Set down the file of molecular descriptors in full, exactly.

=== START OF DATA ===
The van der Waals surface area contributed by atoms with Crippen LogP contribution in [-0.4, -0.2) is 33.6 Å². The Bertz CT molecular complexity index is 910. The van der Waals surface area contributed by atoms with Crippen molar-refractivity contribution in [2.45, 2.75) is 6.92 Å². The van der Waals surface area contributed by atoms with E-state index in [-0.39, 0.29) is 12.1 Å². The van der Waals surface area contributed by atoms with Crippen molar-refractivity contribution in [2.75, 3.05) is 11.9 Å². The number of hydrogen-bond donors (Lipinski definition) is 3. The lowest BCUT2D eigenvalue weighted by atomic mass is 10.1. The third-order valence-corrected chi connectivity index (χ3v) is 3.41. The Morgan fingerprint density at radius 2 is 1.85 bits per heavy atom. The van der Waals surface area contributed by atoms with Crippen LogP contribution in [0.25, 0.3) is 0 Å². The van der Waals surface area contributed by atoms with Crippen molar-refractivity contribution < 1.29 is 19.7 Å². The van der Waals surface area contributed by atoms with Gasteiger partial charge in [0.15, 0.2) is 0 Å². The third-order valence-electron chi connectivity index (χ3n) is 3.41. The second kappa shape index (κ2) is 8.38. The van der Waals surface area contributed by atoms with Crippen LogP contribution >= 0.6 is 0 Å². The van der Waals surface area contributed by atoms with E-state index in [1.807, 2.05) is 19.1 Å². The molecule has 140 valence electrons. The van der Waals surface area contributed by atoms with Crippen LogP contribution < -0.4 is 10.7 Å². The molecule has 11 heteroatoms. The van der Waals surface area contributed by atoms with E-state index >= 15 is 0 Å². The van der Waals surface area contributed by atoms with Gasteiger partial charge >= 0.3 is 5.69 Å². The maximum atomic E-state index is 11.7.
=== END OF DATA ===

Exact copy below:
The van der Waals surface area contributed by atoms with Crippen LogP contribution in [-0.4, -0.2) is 33.6 Å². The Bertz CT molecular complexity index is 910. The van der Waals surface area contributed by atoms with Crippen molar-refractivity contribution in [2.45, 2.75) is 6.92 Å². The van der Waals surface area contributed by atoms with E-state index in [-0.39, 0.29) is 12.1 Å². The van der Waals surface area contributed by atoms with Crippen molar-refractivity contribution in [2.75, 3.05) is 11.9 Å². The number of hydrogen-bond donors (Lipinski definition) is 3. The lowest BCUT2D eigenvalue weighted by atomic mass is 10.1. The third-order valence-corrected chi connectivity index (χ3v) is 3.41. The Morgan fingerprint density at radius 2 is 1.85 bits per heavy atom. The van der Waals surface area contributed by atoms with Crippen LogP contribution in [0.25, 0.3) is 0 Å². The van der Waals surface area contributed by atoms with Crippen molar-refractivity contribution < 1.29 is 19.7 Å². The van der Waals surface area contributed by atoms with Gasteiger partial charge in [0.15, 0.2) is 0 Å². The third-order valence-electron chi connectivity index (χ3n) is 3.41. The second kappa shape index (κ2) is 8.38. The van der Waals surface area contributed by atoms with Crippen LogP contribution >= 0.6 is 0 Å². The van der Waals surface area contributed by atoms with E-state index in [1.807, 2.05) is 19.1 Å². The molecule has 140 valence electrons. The van der Waals surface area contributed by atoms with Crippen LogP contribution < -0.4 is 10.7 Å². The molecule has 11 heteroatoms. The van der Waals surface area contributed by atoms with E-state index >= 15 is 0 Å². The van der Waals surface area contributed by atoms with Gasteiger partial charge >= 0.3 is 5.69 Å². The maximum atomic E-state index is 11.7.